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People are very visual. Website visuals can enhance an online visitor’s experience, keep people on a page longer, increase the chance of social media clicks, and of course, give you a better chance to make a sale. Used correctly, images can also improve search engine rankings. Used incorrectly, images might not display well on certain devices, slow down a page’s load time, or at best, just not be particularly helpful for SEO.
Search engine professionals, marketing experts, and website developers typically advocate the use of images. To make the most of your own photos, icons, and informational visuals, consider some SEO optimization tips for images that will help you get the most benefit from your site’s visuals.
These are some general best practices to always employ when using images on a website:
Use a descriptive word or phrase for filenames. Search engine bots are much more likely to pick up on words than interpret pictures. For example, purple1990skyline.jpg is a much better filename than img1961.jpg.
The Alt tag allows you to add a description to your image. Don’t stuff this tag with keywords but write a coherent description that can help associate your content with relevant searches. For example alt=”1990 purple skyline” is much better than alt=”1990, blue, skyline, purple skyline, 1990 purple skyline, skyline 1990 purple,”
You can use image software to compress images to ensure they load as quickly as possible. Page load time is considered an important search engine ranking factor. It is important to keep the image size as small as possible without losing quality. A good rule of thumb would be to keep it under 1mb.
A few of the most popular image software programs that you might use to compress your images include, Adobe Photoshop, Pixlr and Gimp. Each of these programs have features that allow you to choose the file format and even set the compression ratio to 80% , 50%, etc, while saving your image. This in turn gives you the power to really dial down the image size while optimizing the quality.
The .JPG format has become a web standard as it delivers good quality at a great file size which equals a faster page load. The .PNG format has a better image quality but a much larger file size. This file type is not recommended unless you are a photographer or someone who truly needs to display high quality images of products for sale on your website. It’s still important to have PNG’s on hand as they allow for transparent images when needed. When it comes to smaller, simpler images on your site such as thumbnail images, logos, and icons, a .GIF might be a better choice as that file type provides a more lightweight file size when high quality images are not necessary.
It’s easy to argue that product images or informational graphics add value to a web page and might be worth some additional load time. However, exercise some thought when using non-essential images that could speed up load times without adding value. Examples might be background images or decorative borders.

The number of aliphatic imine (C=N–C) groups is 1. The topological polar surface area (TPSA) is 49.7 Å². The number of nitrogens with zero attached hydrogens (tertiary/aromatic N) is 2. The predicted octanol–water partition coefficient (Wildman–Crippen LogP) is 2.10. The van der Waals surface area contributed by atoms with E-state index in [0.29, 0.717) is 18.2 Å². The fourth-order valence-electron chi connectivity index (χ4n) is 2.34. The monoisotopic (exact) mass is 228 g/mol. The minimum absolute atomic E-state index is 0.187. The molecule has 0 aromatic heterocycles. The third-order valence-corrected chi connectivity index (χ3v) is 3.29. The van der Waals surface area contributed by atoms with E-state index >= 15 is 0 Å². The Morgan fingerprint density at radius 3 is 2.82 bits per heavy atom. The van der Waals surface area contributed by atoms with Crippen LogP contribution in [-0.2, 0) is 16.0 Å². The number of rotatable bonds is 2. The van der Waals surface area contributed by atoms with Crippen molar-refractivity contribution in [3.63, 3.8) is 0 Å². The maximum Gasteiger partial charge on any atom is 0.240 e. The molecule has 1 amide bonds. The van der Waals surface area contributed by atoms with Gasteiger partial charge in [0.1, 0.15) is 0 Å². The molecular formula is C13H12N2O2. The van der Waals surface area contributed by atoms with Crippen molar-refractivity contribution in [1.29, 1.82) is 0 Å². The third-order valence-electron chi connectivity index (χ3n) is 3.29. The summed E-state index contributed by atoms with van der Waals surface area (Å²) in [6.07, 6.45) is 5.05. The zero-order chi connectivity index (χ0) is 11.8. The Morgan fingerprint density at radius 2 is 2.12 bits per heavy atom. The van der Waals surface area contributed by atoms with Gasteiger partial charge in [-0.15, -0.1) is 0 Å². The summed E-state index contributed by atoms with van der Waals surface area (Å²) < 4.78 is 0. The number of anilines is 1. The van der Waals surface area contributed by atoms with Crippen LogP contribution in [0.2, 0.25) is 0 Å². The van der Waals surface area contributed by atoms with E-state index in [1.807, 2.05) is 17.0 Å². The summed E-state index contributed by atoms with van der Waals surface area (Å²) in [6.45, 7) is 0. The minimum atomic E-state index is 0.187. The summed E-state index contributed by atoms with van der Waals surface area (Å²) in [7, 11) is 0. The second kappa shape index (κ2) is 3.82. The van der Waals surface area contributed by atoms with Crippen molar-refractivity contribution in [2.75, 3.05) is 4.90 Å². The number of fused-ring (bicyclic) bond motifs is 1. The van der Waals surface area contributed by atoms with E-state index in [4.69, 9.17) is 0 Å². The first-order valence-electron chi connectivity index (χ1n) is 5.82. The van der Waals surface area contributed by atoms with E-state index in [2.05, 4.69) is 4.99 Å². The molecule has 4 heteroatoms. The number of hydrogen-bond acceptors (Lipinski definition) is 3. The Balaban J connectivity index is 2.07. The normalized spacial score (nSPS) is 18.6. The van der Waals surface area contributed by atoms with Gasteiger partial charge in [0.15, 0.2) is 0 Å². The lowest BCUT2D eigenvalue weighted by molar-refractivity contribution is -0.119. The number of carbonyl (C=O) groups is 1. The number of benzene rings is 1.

The items below are more advanced best practices for optimizing images on your website:
Image sitemaps provide a list of URL’s that navigate to the images on your website. This list of URL’s or sitemap can be added to the robots.txt file and Google Search Console so Google can easily discover the images on your website for faster indexing. This does not guarantee that Google will index all of your images but the sitemap will help Google find them much easier than solely through their own crawling bots.
A Content Delivery Network or CDN in it’s simplest form is a separate place to host your image files besides your own website. This is comparable to uploading your images on Facebook or Flickr and simply displaying them on your website. Installing a CDN can definitely speed up your website but it is not recommended for most.
First, your images won’t rank anymore within Google Image Search and they won’t link back to your website and provide the website as a whole any seo value. CDN’s recreate the image URL on your website and link back to their own.
Second, CDN’s are mostly for very large websites with visitors into the millions and their servers struggle to keep up. CDN’s will help these websites “take a load off” by taking their images and helping with faster load times and server bandwidth. if your website only receives thousands of visitors your server should be able to handle it and you won’t need a CDN.
Mobile searches have become a huge factor in Internet searches recently. For one thing, the percentage of Internet searches that get performed on a smartphone or other mobile device keeps growing every year. Also, Google has already warned webmasters that optimization for mobile has become a ranking factor. Finally, images need to display as clearly on small devices as they do on large ones. Website owners who do not optimize for mobile searches are bound to lose website visitors.
These are some things to consider about optimizing images for mobile use:
With these SEO tips, you’ll be able to enjoy the benefits of images that can even boost your rankings.